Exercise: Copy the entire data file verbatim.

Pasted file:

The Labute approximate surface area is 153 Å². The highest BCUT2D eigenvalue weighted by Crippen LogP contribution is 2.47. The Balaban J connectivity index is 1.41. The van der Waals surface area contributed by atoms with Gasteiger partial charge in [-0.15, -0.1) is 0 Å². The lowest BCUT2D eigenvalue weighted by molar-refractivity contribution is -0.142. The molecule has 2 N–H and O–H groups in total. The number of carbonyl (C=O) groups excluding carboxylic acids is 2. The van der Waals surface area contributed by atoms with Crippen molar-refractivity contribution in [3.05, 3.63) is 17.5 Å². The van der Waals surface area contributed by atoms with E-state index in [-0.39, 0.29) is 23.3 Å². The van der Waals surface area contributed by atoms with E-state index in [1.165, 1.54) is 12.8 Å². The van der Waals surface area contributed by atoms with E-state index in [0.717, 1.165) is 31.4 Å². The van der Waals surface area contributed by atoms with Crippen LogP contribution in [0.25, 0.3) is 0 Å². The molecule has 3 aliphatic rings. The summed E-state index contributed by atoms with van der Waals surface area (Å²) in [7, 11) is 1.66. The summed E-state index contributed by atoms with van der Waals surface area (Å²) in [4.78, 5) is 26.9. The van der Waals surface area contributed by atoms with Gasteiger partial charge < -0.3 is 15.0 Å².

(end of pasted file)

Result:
The Labute approximate surface area is 153 Å². The highest BCUT2D eigenvalue weighted by Crippen LogP contribution is 2.47. The Balaban J connectivity index is 1.41. The van der Waals surface area contributed by atoms with Gasteiger partial charge in [-0.15, -0.1) is 0 Å². The lowest BCUT2D eigenvalue weighted by molar-refractivity contribution is -0.142. The molecule has 2 N–H and O–H groups in total. The number of carbonyl (C=O) groups excluding carboxylic acids is 2. The van der Waals surface area contributed by atoms with Crippen molar-refractivity contribution in [3.05, 3.63) is 17.5 Å². The van der Waals surface area contributed by atoms with E-state index in [-0.39, 0.29) is 23.3 Å². The van der Waals surface area contributed by atoms with E-state index in [1.165, 1.54) is 12.8 Å². The van der Waals surface area contributed by atoms with E-state index in [0.717, 1.165) is 31.4 Å². The van der Waals surface area contributed by atoms with Crippen LogP contribution in [0.25, 0.3) is 0 Å². The molecule has 3 aliphatic rings. The summed E-state index contributed by atoms with van der Waals surface area (Å²) in [7, 11) is 1.66. The summed E-state index contributed by atoms with van der Waals surface area (Å²) in [4.78, 5) is 26.9. The van der Waals surface area contributed by atoms with Gasteiger partial charge < -0.3 is 15.0 Å².